Sina-cism: Let’s reclaim the liberal arts from today’s liberals

The left points a finger of blame at Trump for his obvious verbal excesses, but the fault for the breakdown in civility and discourse is unchecked political correctness. Academia’s descent into madness predates Trump by many years.
Chris Sinacola

Chris Sinacola

A generation or two ago, independent thought and expression were alive and well on America’s college campuses. Today, liberal drivel — occasionally punctuated by liberal intolerance and liberal fascism — has all but silenced the liberal arts.

Some incidents — such as the one at Middlebury College in March, when author and sociologist Charles Murray was shouted down and driven from the lecture hall (and a professor assaulted) — garner national attention. For a time, there is discussion over what to do about such intolerance.

The answer, sadly, is usually to forgive such behavior, or punish it so lightly as to encourage more of it. Middlebury claims more than 60 students were disciplined, but none was expelled and none faced criminal charges.

Related Sina-cism: ‘Coming Apart’ at Middlebury, and elsewhere

As disappointing as it is to see students put their education on hold to rudely and violently dismiss anything that might challenge their still developing brains, incidents such as Middlebury’s are not as insidious as the scenarios that play out daily on campuses nationwide.

Sina-cism: Montaigne is not on this inconsequential Worcester ballot

Several times this summer and fall I have asked myself whether I ought to gin up more enthusiasm for the upcoming Worcester municipal election.

Chris Sinacola

Chris Sinacola

But every time I looked at the ballot, heard a candidate speak, or read a profile or election story, I woke up the next morning feeling refreshed for the extra sleep.

If the French philosopher and essayist Michel de Montaigne were running, I’d feel differently. We’ll get back to him later. But he’s not, and the truth is that this Worcester municipal election is about as inconsequential as an election can get.

Perhaps, like incumbent Mayor Joe Petty, you believe Worcester is a city on the rise, with abundant investment, strong schools, great restaurants, a new hockey team, and a can-do spirit that has left its gritty mill city reputation in the past.

Perhaps, like challenger Konnie Lukes, you believe there is another Worcester, one missing out on prosperity, where gangs run rampant, drug-dealing is rife, there are too many empty storefronts, an opioid epidemic spirals out of control, and councilors fail to address problems like an over-reliance on property taxes.

More Sun commentary:

Sina-cism: Worcester — the mayhem on main streets

For some time, Worcester city officials have been talking about making Worcester a more walkable city. That’s a nice dream, but it’s not one that is going to come true anytime soon.

Chris Sinacola

Chris Sinacola

It’s not going to happen as long as the Massachusetts Registry of Motor Vehicles continues to insist on licensing new drivers who would be a threat to themselves and others if they were driving electric golf carts on lonely stretches of Interstate 90 in Montana.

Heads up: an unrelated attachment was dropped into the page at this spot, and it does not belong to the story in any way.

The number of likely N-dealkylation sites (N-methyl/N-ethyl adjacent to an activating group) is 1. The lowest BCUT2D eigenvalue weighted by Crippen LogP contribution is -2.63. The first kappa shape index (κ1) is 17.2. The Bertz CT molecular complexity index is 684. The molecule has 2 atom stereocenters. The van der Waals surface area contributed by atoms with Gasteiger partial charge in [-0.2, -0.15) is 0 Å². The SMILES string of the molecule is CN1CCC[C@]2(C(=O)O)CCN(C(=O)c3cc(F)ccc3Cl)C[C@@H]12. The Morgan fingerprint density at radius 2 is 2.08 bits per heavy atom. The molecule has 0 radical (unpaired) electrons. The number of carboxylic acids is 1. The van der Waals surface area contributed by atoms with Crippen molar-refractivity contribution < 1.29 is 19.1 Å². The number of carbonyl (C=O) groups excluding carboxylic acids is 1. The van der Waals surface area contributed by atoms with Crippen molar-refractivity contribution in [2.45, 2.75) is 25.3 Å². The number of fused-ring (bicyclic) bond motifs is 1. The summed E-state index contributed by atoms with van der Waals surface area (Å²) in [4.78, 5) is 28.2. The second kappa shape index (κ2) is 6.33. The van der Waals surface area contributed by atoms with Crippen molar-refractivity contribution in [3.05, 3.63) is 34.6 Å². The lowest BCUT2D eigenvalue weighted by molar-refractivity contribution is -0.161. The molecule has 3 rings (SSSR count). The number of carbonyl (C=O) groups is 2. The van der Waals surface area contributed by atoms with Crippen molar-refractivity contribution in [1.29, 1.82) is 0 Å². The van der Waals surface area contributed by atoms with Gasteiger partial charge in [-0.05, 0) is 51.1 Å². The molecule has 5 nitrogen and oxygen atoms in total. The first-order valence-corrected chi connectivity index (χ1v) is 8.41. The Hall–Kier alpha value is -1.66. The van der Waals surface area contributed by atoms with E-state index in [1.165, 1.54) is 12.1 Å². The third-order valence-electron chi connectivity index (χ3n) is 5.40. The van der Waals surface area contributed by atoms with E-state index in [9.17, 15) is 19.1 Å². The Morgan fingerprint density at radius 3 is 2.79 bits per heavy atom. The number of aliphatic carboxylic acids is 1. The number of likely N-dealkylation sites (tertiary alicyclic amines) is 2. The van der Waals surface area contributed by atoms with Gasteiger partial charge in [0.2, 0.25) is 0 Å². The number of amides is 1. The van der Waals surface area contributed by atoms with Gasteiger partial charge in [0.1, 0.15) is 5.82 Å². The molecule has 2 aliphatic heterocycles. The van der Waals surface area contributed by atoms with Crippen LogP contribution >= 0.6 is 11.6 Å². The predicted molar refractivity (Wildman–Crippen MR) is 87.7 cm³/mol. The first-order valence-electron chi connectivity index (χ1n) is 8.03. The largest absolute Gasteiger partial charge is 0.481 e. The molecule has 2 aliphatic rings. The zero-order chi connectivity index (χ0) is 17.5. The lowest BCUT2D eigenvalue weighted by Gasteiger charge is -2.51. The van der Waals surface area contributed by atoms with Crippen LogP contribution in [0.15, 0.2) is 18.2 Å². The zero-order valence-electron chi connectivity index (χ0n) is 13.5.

Have you ever tried to cross Main Street at Chatham Street with the “Walk” light?

Your odds of a successful crossing are about the same as those enjoyed by Columbus when he tackled the Atlantic in 1492 — he knew he wanted to reach the other side of the water, but the conditions were often decidedly unfavorable.

Even prior to the rise of the machines — those handheld demons that occupy the attention of most motorists some of the time and some motorists all of the time — such an endeavor was hazardous. Today, it’s more or less a suicide attempt.

Sina-cism: For those taking a knee, it’s 4th down

It’s fourth down for athletes taking a knee to protest racial injustice and oppression in America.

Chris Sinacola

Chris Sinacola

Our stand-up-for-Old-Glory millionaire billionaire president, who in his spare time runs the country, was both impetuous and intemperate in his recent spats with the kneel-during-the-anthem millionaires who in their spare time play football.

But Trump was also mostly right.

Sure, NFL players are free to express themselves, as are those who follow their example, such as Doherty High player Mike Oppong, who a year ago took a knee to protest injustice. But that which is permissible is not always wise.

Sina-cism: Gerrymander case maps repulsive ground where courts should fear to tread

Americans have lots to worry about. They’ll have a lot more if the Supreme Court decides the case of Gill v. Whitford justifies federal intervention in the drawing of political district lines within states.

Chris Sinacola

Chris Sinacola

Wisconsin Democrats are upset that Republicans redrew district lines so as to preserve their electoral edge in the state assembly. It’s easy to see why, if you examine this map.

Many of the state’s districts are contiguous and as block-like as can be expected, featuring no more than the usual bumps necessary to ensure that population counts are within mandated limits.

But look at the area around the capital, Madison, and you find districts that consist of tracts and islands. Some Wisconsin state districts alternately touch down and skip over areas, like a fickle tornado on the Great Plains.

Yet, as bad as some of these Wisconsin districts are, they are paragons of geographic virtue compared to some Congressional districts, including these three howlers in Maryland, Pennsylvania and Texas — one held by a Republican, the other two by Democrats.

Turn back the clock to 2014, and there’s this national view, which shows that in much of the nation’s coal belt, gerrymandering has been raised to an art form.